Management of Depression in the Elderly: A Scoping Study
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Depression affects more than 6.5 million Americans age 65 or older. Nonpharmacological treatments may be effective within this patient population.
This paper examines the evidence related to 22 nonpharmacological treatments for depression in elderly patients.
A scoping study of the literature was performed, using the framework created by Arksey and O’Malley (2005). Search databases included CINAHL, ProQuest, Cochrane Libraries, Academic Search Premier, PyscINFO, PsycARTICLES, SocIndex, Ovid, PubMed, and Science Direct.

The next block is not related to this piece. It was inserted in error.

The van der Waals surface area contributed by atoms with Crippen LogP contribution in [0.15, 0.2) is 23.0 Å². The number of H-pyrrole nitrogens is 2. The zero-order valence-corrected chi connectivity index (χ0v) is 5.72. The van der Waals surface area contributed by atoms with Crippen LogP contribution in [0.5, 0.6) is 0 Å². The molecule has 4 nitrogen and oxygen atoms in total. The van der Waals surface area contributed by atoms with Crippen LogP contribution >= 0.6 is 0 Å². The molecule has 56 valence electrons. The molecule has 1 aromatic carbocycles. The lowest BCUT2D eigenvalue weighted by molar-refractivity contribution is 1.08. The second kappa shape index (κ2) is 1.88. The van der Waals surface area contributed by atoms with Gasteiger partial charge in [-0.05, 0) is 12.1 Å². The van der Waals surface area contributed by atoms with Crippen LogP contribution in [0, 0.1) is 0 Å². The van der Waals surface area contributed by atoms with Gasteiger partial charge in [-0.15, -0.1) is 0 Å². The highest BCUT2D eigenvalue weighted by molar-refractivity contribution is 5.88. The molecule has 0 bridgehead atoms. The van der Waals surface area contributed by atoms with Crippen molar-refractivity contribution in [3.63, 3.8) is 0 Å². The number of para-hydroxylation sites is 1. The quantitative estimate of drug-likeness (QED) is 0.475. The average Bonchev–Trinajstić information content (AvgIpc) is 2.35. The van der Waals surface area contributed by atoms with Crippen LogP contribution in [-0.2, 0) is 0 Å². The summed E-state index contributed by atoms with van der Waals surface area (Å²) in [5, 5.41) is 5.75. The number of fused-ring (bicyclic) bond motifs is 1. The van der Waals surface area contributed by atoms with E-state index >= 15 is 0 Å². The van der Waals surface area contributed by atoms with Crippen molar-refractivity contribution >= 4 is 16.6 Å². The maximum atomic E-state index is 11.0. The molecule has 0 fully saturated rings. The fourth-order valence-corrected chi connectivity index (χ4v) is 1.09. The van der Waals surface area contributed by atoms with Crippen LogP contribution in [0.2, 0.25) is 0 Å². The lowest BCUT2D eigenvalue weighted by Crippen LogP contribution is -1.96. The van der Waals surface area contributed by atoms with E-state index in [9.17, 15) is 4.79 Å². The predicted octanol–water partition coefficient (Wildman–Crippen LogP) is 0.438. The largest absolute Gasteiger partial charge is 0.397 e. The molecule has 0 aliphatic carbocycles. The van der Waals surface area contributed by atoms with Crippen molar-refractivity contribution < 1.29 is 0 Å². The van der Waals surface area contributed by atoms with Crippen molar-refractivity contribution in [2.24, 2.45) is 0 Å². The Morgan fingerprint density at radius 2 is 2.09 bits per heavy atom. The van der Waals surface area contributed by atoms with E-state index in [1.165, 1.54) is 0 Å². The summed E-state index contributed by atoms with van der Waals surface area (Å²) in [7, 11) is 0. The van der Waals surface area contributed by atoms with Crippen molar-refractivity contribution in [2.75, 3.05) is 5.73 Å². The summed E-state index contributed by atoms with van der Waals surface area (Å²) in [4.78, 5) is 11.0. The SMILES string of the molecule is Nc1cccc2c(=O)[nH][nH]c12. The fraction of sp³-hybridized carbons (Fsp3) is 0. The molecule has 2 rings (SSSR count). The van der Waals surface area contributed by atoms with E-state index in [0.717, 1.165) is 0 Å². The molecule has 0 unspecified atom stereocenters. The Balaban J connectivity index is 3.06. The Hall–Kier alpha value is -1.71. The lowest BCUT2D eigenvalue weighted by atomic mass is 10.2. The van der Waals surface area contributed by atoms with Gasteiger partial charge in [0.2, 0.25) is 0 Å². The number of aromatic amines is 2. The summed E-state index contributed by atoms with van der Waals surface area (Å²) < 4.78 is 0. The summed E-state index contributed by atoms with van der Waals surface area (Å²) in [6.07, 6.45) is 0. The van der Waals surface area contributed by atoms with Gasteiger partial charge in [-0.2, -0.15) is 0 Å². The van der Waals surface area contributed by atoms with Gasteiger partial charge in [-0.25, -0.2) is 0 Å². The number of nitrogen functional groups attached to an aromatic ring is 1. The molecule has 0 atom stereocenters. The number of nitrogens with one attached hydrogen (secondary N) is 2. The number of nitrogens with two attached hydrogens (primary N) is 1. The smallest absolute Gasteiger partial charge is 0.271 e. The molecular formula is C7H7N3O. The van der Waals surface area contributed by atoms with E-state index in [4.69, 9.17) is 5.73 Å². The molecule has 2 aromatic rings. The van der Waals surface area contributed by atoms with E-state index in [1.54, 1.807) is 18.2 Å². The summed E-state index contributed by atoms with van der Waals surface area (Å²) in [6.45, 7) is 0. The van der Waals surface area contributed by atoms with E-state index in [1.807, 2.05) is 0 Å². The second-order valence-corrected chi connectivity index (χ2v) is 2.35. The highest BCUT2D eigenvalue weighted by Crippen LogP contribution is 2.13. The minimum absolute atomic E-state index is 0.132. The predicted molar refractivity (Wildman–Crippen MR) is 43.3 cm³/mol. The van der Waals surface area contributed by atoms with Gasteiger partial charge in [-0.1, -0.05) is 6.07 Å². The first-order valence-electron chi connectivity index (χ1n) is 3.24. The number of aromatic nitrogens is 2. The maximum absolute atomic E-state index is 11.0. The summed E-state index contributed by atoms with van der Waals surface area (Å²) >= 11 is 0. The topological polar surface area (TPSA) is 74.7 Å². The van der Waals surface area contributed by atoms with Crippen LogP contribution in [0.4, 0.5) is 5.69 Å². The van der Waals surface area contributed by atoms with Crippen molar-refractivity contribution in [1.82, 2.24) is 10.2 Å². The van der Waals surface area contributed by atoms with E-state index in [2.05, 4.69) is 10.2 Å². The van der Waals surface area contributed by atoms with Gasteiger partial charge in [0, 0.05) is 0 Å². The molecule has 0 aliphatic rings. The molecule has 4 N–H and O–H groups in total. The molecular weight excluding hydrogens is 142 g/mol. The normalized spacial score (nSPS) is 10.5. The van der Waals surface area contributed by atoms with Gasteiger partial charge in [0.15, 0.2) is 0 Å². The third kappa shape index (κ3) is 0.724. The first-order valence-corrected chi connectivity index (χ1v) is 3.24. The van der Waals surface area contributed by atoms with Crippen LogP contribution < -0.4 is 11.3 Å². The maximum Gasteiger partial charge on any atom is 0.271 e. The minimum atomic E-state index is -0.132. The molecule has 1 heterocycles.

There were 158 articles deemed appropriate for this study. The evidence supports the use of cognitive therapy, life review, and problem-solving therapy. Although exercise is represented by 34% of the evidence found, the results were mixed and inconclusive regarding its effectiveness.
Results of this study lend support for the use of cognitive therapy, life review, and problem-solving therapy. However, gaps exist in the literature providing insight for recommendations for further research.
Keywords: depression, elderly, nonpharmacological, scoping study
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